Asparagus (Asparagus officinalis L.) is a well-managed/assisted crop, with good water and nutrient availability (Yeasmin et al., 2013). Asparagus decline is associated with both abiotic and biotic factors. Abiotic factors associated with the decline of asparagus production are related with the release of allelopathic compounds, including nutrient imbalance, and deterioration of physical and chemical conditions. Improving biotic conditions to promote asparagus growth was recently attempted by inoculation of beneficial microbes, such as AMF that had a high affinity for asparagus, and the symbiotic relationship promotes vigor in asparagus plants (Nahiyan and Matsubara 2012). Traditionally, asparagus has been grown in temperate climates, but in the past few years, commercial production of asparagus has begun in tropical climates. Thus, asparagus appears to have a wide environmental adaptability. To date, the growth and physiological responses of asparagus of high temperature has not been well researched.
Heat stress often decreases the uptake of nutrients in plant tissues or decreases the total content of nutrients in the plants, although effects can vary among nutrients and species (Giri et al., 2017). Hungria and Kaschuk (2014) reported that heat stress can also disrupt enzymes involved in nutrient metabolism (e.g., nitrate and ammonium assimilation). When a plant undergoes heat stress, several toxic reactive oxygen species (ROS) are generated in cells, and the oxidative stress caused by these ROS is one of the major damaging factors in plants (Wahid et al., 2007). To limit oxidative damage under stress conditions, plants have developed a series of detoxification systems involving several antioxidative enzymes, such as superoxide dismutase (SOD), ascorbate peroxidase (APX), peroxidase, catalase, or glutathione reductase (Zhu et al., 2010). The mechanisms underlying the influence of AMF on the ROS metabolism of host plants under heat stress conditions remain uncertain.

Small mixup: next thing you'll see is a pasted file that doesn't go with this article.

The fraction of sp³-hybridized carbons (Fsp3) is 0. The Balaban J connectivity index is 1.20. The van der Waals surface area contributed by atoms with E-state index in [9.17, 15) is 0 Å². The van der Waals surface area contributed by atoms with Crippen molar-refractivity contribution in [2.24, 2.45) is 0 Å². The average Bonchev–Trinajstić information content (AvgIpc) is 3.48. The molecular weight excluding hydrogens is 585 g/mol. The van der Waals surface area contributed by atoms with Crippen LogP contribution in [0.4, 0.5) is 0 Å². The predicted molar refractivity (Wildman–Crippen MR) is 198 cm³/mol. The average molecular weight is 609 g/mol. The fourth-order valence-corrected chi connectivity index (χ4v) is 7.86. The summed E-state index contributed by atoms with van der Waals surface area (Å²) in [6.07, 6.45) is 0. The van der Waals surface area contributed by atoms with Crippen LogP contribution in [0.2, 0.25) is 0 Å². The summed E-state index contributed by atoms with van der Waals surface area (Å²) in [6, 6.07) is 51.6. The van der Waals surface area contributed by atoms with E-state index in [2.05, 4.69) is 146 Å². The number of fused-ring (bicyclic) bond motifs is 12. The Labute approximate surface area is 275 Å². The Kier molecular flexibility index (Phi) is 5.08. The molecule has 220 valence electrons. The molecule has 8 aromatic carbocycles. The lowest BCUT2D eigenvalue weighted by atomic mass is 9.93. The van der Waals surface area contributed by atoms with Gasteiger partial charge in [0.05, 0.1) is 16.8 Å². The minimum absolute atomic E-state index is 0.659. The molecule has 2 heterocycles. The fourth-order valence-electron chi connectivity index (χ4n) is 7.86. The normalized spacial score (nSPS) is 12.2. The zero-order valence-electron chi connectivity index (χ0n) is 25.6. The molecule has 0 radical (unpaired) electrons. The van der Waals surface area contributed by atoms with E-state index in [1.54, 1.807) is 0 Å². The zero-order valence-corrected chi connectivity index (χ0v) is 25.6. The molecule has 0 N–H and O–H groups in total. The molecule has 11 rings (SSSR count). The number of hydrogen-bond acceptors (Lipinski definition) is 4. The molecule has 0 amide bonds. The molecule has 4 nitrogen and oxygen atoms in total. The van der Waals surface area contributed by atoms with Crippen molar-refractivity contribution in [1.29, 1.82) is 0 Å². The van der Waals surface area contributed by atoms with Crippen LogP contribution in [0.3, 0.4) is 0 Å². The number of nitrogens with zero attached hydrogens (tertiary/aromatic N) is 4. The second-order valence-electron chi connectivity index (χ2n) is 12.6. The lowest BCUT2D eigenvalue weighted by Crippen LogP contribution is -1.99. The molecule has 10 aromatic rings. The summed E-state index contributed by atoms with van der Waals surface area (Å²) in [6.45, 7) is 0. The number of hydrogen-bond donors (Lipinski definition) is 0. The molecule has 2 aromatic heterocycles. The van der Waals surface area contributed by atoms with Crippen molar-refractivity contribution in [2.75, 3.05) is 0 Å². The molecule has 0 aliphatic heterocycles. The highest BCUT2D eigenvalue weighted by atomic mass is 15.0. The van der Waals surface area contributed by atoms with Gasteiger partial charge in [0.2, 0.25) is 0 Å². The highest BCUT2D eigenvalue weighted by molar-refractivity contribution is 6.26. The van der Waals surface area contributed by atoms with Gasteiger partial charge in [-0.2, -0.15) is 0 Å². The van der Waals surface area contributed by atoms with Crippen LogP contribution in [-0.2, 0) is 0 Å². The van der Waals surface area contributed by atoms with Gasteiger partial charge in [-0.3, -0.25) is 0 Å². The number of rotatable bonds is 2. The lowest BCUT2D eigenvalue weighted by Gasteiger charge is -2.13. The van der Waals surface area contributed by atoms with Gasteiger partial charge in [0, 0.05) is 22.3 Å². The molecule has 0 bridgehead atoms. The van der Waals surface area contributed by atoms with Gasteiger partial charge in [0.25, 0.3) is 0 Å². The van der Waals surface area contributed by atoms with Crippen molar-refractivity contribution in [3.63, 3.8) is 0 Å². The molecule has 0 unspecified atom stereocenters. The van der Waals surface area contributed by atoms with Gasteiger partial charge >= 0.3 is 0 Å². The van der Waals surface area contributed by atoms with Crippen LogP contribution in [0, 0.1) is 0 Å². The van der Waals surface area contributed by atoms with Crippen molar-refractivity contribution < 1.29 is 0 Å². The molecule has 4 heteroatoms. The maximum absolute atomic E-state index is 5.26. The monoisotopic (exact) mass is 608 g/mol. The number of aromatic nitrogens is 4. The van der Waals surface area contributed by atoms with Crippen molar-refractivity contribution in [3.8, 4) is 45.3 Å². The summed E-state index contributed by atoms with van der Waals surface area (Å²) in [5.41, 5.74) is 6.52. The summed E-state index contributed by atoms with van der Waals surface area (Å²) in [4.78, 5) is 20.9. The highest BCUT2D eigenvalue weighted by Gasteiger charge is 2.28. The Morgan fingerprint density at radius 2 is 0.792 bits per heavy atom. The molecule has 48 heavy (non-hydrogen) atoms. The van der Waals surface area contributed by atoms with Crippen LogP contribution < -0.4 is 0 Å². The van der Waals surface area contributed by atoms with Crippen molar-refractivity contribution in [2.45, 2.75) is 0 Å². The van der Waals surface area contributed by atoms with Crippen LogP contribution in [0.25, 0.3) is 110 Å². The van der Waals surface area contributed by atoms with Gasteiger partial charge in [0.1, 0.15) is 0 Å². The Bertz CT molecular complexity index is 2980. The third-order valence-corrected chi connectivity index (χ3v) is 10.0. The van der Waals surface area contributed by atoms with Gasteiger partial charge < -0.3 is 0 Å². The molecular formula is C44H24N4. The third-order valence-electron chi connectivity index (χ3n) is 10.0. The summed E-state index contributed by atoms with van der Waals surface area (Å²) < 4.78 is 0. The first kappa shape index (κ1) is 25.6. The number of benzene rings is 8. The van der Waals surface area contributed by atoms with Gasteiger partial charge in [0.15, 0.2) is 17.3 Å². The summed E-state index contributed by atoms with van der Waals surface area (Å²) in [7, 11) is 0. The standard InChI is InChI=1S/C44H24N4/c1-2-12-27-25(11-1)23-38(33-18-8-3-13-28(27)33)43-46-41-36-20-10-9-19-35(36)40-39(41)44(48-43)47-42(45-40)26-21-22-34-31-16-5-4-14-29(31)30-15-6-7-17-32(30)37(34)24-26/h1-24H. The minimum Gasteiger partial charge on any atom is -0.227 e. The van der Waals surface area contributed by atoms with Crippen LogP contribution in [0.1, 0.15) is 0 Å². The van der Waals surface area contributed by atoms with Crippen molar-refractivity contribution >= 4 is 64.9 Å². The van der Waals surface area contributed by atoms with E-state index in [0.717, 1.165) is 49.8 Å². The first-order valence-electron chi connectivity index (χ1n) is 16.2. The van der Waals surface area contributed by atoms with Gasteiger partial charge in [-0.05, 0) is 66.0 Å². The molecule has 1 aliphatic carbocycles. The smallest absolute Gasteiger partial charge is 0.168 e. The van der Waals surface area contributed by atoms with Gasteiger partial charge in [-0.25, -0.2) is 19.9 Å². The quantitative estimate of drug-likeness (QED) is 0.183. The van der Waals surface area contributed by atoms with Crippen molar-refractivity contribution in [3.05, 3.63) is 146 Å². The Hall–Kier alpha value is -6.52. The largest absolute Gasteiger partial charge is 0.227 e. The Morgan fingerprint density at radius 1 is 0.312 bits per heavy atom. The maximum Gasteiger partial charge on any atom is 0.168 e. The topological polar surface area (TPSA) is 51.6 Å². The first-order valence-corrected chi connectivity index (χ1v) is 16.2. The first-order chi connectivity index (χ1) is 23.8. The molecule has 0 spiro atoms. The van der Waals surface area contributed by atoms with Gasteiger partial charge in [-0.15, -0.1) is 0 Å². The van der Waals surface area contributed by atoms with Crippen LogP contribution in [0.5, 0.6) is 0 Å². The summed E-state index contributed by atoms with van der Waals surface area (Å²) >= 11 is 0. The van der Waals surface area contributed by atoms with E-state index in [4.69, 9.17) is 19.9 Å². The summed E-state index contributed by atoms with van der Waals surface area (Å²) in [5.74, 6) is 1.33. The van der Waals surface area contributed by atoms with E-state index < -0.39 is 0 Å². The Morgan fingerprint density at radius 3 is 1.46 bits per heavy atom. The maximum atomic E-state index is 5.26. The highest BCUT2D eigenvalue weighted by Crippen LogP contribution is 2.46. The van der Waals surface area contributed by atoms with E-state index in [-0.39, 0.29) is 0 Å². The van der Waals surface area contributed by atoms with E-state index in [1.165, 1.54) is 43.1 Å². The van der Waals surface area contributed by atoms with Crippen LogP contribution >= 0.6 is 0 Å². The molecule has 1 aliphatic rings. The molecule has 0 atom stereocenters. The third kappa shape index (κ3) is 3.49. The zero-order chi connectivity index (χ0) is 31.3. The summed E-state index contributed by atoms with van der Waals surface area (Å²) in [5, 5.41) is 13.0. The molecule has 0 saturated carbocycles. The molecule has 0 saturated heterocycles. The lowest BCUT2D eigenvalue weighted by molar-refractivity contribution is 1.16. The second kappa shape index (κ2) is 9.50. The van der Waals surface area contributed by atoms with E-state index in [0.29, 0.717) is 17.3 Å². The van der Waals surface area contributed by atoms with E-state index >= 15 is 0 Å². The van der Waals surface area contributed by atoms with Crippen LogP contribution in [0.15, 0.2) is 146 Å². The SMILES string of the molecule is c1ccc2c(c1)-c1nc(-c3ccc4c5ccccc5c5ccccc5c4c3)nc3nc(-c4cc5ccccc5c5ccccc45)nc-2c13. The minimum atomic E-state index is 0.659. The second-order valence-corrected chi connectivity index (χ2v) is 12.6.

AMF are well known to increase plant growth and yield, improve water and nutrient uptake, and to lessen abiotic stress factors (Mouk and Ishii, 2006). AMF establish mutualistic symbioses with most higher plants and benefit plants by increasing resistance to environmental stresses, enhancing plant nutrient acquisition, and improving soil quality (Hart et al., 2018). As a result of the increased nutrient uptake, plants inoculated with mycorrhizae frequently produce higher yields than do those without AMF. Moreover, AMF inoculations into the plantations of soybean, core, millet, trifoliate orange, rice, and 17 tropical legumes have been demonstrated with improved economic impact on agriculture and horticulture by enhancing plant growth and yield (Gholamhoseini et al., 2013). For these reasons, mycorrhizae can play an important role in agricultural production by creating the possibility of enhancing absorption of nutrients. Mycorrhizae particularly enhance P uptake but can also increase NH4+ and NO3− uptake, as well as the uptake of other nutrients, including Zn, Cu, and K (Hart et al., 2018). However, it has been unclear how antioxidative factors change through symbiosis with AMF in asparagus plants and how the changes are associated with heat tolerance. We hypothesized that 1) AMF will increase growth and nutrient uptake of the affected heat-stressed asparagus plants, 2) the increased activity of enzymatic antioxidants in mycorrhizal asparagus imply that the AMF symbiosis can alleviate ROS damage, protect plants against oxidation, and improve heat stress tolerance during plant production. Testing these hypotheses will extend our present understanding of plant responses to heat stress by examining the importance of AMF under the recent advent of global warming.
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